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 03-01-2010, 23:12 Post: 168904
thehaunter



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 Got Some Questions For You Veteran Tractor Owners

I'm Pete by the way, registered on here when I bought my New Holland TC40D. I joined this place because this forum isn't compromised by "my gun is bigger than yours" types of people. Right off the bat, I like all your tractors, I could care less what brand it is. In my case I looked at JD, K, NH, I liked them all. The deciding factor was price.

I got a mint condition, garage kept unit, 270 hours, Bush Hog loader, Woods finisher, Hydro. Not a speck of dirt on it.

Here's where I'm embarrassed Laughing out loud, I haven't driven a tractor since I was 18. I'm now 39 Smile

We had a really nice Ford 1500 on our farm, I loved it. We kept it in perfect condition. Sadly, back then, our farm got into a legal dispute and as of last year, we don't have it anymore.

I decided to start new memories.

I'm used to driving a tractor with two shifters. I got a little demonstration regarding the hydro and feel somewhat comfortable running the unit but I have NO IDEA how to maintain it. The hydro is something new to me, I've never cared for a loader either.

If you guys would be kind enough to run me through a refresher course, it would be most appreciated, the tractor is coming tomorrow. The person I hired to ship it, sent me a picture from his camera phone.

Thanks in advance, I've enjoyed reading your posts on here, some of you are HYSTERICAL! (in a good way)






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 03-01-2010, 23:14 Post: 168905
thehaunter



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Ohh, please click on the link to see the pic of my new toy. It's not a huge unit like some of you have but I'm quite proud of it.






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 03-02-2010, 05:37 Post: 168908
harvey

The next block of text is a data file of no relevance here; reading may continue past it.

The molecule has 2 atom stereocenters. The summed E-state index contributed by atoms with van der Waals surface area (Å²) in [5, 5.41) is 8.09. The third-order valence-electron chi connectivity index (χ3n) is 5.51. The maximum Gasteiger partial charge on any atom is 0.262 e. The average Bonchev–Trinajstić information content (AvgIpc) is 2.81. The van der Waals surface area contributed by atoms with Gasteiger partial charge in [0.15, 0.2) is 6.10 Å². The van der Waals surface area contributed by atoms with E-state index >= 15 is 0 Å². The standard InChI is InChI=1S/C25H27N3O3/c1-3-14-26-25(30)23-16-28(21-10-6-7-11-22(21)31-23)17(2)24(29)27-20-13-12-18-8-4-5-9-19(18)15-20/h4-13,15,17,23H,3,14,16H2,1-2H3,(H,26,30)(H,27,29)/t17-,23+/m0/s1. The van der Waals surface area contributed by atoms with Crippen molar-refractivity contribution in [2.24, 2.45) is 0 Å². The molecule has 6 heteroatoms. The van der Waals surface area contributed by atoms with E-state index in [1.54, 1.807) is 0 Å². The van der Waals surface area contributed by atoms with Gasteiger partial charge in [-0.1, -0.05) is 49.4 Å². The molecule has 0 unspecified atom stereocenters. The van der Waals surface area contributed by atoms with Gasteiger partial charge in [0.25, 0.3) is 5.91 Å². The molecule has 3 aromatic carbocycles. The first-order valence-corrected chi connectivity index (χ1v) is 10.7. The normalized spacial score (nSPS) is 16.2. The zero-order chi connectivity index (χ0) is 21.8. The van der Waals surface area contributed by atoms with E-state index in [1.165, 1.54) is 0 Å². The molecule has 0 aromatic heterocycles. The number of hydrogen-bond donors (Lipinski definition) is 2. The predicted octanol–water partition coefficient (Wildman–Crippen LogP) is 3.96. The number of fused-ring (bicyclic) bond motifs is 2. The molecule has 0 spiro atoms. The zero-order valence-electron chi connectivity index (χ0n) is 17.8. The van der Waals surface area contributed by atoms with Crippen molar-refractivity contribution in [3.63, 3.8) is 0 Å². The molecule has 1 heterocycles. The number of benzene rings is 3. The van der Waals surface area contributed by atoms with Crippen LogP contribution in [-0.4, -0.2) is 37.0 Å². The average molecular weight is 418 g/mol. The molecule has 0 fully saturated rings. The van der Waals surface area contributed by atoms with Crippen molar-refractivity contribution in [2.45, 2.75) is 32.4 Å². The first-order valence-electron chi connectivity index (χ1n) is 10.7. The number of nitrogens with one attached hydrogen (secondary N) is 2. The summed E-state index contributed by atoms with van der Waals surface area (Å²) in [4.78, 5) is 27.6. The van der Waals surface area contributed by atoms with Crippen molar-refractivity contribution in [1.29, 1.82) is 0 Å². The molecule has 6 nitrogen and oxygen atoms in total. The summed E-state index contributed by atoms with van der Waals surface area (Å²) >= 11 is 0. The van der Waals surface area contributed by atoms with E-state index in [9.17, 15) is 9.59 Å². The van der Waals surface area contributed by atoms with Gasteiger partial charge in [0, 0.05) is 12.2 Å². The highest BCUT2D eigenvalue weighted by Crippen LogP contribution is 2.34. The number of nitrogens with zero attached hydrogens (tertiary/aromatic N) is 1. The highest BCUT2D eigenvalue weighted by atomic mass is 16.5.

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 Got Some Questions For You Veteran Tractor Owners

Welcome Pete

I to had a 1500 for 13 years. Traded for a JD.

Lots of Ford hydro guys here. The only thing I know about hydro is do not treat the pedals like a gas pedal. ie: if tractor starts to bogg down let up on the pedal.

Go to dealer and order the operator manual and read it it will have 90% of what you'll need to know to operate and maintain.

Harvey






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 03-02-2010, 07:40 Post: 168909
earthwrks

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A NH hydro is much easier to drive than a gear, and might I say more enjoyable especially for loader work and grass cutting. I suggest reading the manual (which BTW is not helpful but gives the location of the conrols) and just get some seat-time. After about 15 minutes you'll be flying around the yard. If my 3-year-old niece can drive mine sitting on my lap---hopefully you can---errr.... not sit on my lap!






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 03-02-2010, 09:23 Post: 168914
Murf



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 Got Some Questions For You Veteran Tractor Owners

Welcome Pete.

As Harvey already mentioned, the big one with a hydro is to not lug the engine, it's really tough on the whole system.

It's better to keep the rev's up a little and let the hydro power do it's job.

Past that, the other big caution is SAFETY!!! Especially if you're not familiar with a loader-equipped tractor. As you may recall, the front axle on a tractor pivots to keep all 4 wheels on the ground. That also however means if you pick up a load on uneven ground, or travel across uneven ground with a load too high, or pick up a load that isn't balanced properly, it could tip the machine over. That's not such a good thing. Wink yeah right

Remember, the only 'dumb question' is the one you don't ask.

Best of luck.






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 03-02-2010, 10:57 Post: 168916
earthwrks

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As far as lugging the engine, at least with NH hydros, you'll feel the engine lugging by how much effort it takes to press on the pedal; the harder it is to push on the pedal indicates you're in the wrong gear range (numerically too high). Normally it takes light pressure to locomote. And hydros don't need to use service brakes or clutching or down shifting when stopping---that's all controlled nicely by the hydro pedal (under normal conditions). I rarely use brakes; the clutch in an emergency with brakes or when using the PTO.

The SupereSteer takes a few minutes to get used to it. But once you you do it becomes transparent.